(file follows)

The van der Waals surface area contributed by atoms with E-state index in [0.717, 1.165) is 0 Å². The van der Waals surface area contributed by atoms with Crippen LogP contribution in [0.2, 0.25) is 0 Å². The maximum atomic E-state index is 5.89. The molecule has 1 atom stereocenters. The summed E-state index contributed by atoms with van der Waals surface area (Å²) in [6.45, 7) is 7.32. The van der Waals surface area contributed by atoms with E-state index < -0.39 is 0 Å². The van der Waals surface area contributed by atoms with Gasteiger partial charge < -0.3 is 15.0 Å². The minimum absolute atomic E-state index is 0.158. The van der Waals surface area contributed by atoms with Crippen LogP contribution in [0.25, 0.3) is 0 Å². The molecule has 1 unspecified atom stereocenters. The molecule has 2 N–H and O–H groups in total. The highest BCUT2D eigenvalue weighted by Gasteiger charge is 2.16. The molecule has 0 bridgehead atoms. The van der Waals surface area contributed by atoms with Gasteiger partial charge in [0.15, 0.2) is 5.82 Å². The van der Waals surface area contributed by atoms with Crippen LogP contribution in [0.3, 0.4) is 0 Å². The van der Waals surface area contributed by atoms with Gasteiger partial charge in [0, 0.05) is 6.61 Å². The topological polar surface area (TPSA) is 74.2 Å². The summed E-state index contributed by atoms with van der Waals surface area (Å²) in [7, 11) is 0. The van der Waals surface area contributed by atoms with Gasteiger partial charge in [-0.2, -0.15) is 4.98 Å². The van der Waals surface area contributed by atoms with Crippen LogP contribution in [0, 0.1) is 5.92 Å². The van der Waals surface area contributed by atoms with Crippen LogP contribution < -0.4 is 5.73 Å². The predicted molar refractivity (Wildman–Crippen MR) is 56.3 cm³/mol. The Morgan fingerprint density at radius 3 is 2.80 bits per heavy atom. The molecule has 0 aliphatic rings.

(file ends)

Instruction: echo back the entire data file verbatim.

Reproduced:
The van der Waals surface area contributed by atoms with E-state index in [0.717, 1.165) is 0 Å². The van der Waals surface area contributed by atoms with Crippen LogP contribution in [0.2, 0.25) is 0 Å². The maximum atomic E-state index is 5.89. The molecule has 1 atom stereocenters. The summed E-state index contributed by atoms with van der Waals surface area (Å²) in [6.45, 7) is 7.32. The van der Waals surface area contributed by atoms with E-state index < -0.39 is 0 Å². The van der Waals surface area contributed by atoms with Gasteiger partial charge < -0.3 is 15.0 Å². The minimum absolute atomic E-state index is 0.158. The van der Waals surface area contributed by atoms with Crippen LogP contribution in [0.25, 0.3) is 0 Å². The molecule has 1 unspecified atom stereocenters. The molecule has 2 N–H and O–H groups in total. The highest BCUT2D eigenvalue weighted by Gasteiger charge is 2.16. The molecule has 0 bridgehead atoms. The van der Waals surface area contributed by atoms with Gasteiger partial charge in [0.15, 0.2) is 5.82 Å². The van der Waals surface area contributed by atoms with Crippen LogP contribution in [0.3, 0.4) is 0 Å². The van der Waals surface area contributed by atoms with Gasteiger partial charge in [0, 0.05) is 6.61 Å². The topological polar surface area (TPSA) is 74.2 Å². The summed E-state index contributed by atoms with van der Waals surface area (Å²) in [7, 11) is 0. The van der Waals surface area contributed by atoms with Gasteiger partial charge in [-0.2, -0.15) is 4.98 Å². The van der Waals surface area contributed by atoms with Crippen LogP contribution in [0, 0.1) is 5.92 Å². The van der Waals surface area contributed by atoms with Crippen LogP contribution < -0.4 is 5.73 Å². The predicted molar refractivity (Wildman–Crippen MR) is 56.3 cm³/mol. The Morgan fingerprint density at radius 3 is 2.80 bits per heavy atom. The molecule has 0 aliphatic rings.